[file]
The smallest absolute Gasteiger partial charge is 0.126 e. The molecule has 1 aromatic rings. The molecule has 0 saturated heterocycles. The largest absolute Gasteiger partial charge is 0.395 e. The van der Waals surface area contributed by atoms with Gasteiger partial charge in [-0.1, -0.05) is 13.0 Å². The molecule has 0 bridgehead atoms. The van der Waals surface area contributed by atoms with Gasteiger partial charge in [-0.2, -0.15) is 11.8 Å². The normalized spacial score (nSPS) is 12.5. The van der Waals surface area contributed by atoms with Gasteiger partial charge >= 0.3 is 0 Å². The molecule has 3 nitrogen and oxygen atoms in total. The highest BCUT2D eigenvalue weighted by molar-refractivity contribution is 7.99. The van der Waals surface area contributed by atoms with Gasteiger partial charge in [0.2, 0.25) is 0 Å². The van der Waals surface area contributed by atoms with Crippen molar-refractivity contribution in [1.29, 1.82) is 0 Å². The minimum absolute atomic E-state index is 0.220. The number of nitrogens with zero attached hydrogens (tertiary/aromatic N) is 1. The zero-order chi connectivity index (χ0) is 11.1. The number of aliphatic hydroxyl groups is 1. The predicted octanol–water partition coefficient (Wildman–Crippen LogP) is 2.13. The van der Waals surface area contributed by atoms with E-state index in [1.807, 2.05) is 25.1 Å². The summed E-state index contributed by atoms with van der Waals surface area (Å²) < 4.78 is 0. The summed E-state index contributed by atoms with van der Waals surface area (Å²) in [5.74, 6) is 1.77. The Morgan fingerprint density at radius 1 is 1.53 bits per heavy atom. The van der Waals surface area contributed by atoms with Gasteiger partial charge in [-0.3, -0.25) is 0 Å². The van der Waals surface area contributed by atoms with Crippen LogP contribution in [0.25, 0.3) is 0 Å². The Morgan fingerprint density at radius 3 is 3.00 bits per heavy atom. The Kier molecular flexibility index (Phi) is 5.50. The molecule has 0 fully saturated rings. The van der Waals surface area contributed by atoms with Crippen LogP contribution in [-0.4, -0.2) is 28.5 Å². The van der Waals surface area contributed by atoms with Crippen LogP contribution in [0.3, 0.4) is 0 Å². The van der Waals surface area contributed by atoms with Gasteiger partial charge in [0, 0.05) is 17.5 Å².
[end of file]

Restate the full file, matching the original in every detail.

The smallest absolute Gasteiger partial charge is 0.126 e. The molecule has 1 aromatic rings. The molecule has 0 saturated heterocycles. The largest absolute Gasteiger partial charge is 0.395 e. The van der Waals surface area contributed by atoms with Gasteiger partial charge in [-0.1, -0.05) is 13.0 Å². The molecule has 0 bridgehead atoms. The van der Waals surface area contributed by atoms with Gasteiger partial charge in [-0.2, -0.15) is 11.8 Å². The normalized spacial score (nSPS) is 12.5. The van der Waals surface area contributed by atoms with Gasteiger partial charge >= 0.3 is 0 Å². The molecule has 3 nitrogen and oxygen atoms in total. The highest BCUT2D eigenvalue weighted by molar-refractivity contribution is 7.99. The van der Waals surface area contributed by atoms with Gasteiger partial charge in [0.2, 0.25) is 0 Å². The van der Waals surface area contributed by atoms with Crippen molar-refractivity contribution in [1.29, 1.82) is 0 Å². The minimum absolute atomic E-state index is 0.220. The number of nitrogens with zero attached hydrogens (tertiary/aromatic N) is 1. The zero-order chi connectivity index (χ0) is 11.1. The number of aliphatic hydroxyl groups is 1. The predicted octanol–water partition coefficient (Wildman–Crippen LogP) is 2.13. The van der Waals surface area contributed by atoms with E-state index in [1.807, 2.05) is 25.1 Å². The summed E-state index contributed by atoms with van der Waals surface area (Å²) < 4.78 is 0. The summed E-state index contributed by atoms with van der Waals surface area (Å²) in [5.74, 6) is 1.77. The Morgan fingerprint density at radius 1 is 1.53 bits per heavy atom. The van der Waals surface area contributed by atoms with Gasteiger partial charge in [-0.3, -0.25) is 0 Å². The van der Waals surface area contributed by atoms with Crippen LogP contribution in [0.25, 0.3) is 0 Å². The Morgan fingerprint density at radius 3 is 3.00 bits per heavy atom. The Kier molecular flexibility index (Phi) is 5.50. The molecule has 0 fully saturated rings. The van der Waals surface area contributed by atoms with Crippen LogP contribution in [-0.4, -0.2) is 28.5 Å². The van der Waals surface area contributed by atoms with Crippen LogP contribution in [0.3, 0.4) is 0 Å². The van der Waals surface area contributed by atoms with Gasteiger partial charge in [0, 0.05) is 17.5 Å².